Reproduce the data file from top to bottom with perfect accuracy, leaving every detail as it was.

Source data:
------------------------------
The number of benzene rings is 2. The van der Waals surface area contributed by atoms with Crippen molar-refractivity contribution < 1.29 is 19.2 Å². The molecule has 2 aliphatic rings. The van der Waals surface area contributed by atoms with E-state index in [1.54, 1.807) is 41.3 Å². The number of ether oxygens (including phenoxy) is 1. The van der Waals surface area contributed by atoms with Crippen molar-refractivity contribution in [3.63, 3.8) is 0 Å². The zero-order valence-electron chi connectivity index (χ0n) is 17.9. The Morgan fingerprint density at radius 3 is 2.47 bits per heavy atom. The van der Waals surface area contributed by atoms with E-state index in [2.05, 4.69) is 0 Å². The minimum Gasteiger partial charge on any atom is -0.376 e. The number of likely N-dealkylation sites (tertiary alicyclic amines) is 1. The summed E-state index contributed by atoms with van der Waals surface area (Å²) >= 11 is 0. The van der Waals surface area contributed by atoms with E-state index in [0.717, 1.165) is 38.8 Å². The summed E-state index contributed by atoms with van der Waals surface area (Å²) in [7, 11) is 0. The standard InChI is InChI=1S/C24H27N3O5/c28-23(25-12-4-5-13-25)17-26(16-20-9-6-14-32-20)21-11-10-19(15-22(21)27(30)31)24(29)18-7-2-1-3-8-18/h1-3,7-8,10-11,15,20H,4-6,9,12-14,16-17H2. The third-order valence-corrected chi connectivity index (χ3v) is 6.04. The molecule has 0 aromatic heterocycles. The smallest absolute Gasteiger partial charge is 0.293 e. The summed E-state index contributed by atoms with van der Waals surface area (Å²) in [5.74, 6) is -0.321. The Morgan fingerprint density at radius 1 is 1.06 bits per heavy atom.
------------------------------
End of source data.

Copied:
The number of benzene rings is 2. The van der Waals surface area contributed by atoms with Crippen molar-refractivity contribution < 1.29 is 19.2 Å². The molecule has 2 aliphatic rings. The van der Waals surface area contributed by atoms with E-state index in [1.54, 1.807) is 41.3 Å². The number of ether oxygens (including phenoxy) is 1. The van der Waals surface area contributed by atoms with Crippen molar-refractivity contribution in [3.63, 3.8) is 0 Å². The zero-order valence-electron chi connectivity index (χ0n) is 17.9. The Morgan fingerprint density at radius 3 is 2.47 bits per heavy atom. The van der Waals surface area contributed by atoms with E-state index in [2.05, 4.69) is 0 Å². The minimum Gasteiger partial charge on any atom is -0.376 e. The number of likely N-dealkylation sites (tertiary alicyclic amines) is 1. The summed E-state index contributed by atoms with van der Waals surface area (Å²) >= 11 is 0. The van der Waals surface area contributed by atoms with E-state index in [0.717, 1.165) is 38.8 Å². The summed E-state index contributed by atoms with van der Waals surface area (Å²) in [7, 11) is 0. The standard InChI is InChI=1S/C24H27N3O5/c28-23(25-12-4-5-13-25)17-26(16-20-9-6-14-32-20)21-11-10-19(15-22(21)27(30)31)24(29)18-7-2-1-3-8-18/h1-3,7-8,10-11,15,20H,4-6,9,12-14,16-17H2. The third-order valence-corrected chi connectivity index (χ3v) is 6.04. The molecule has 0 aromatic heterocycles. The smallest absolute Gasteiger partial charge is 0.293 e. The summed E-state index contributed by atoms with van der Waals surface area (Å²) in [5.74, 6) is -0.321. The Morgan fingerprint density at radius 1 is 1.06 bits per heavy atom.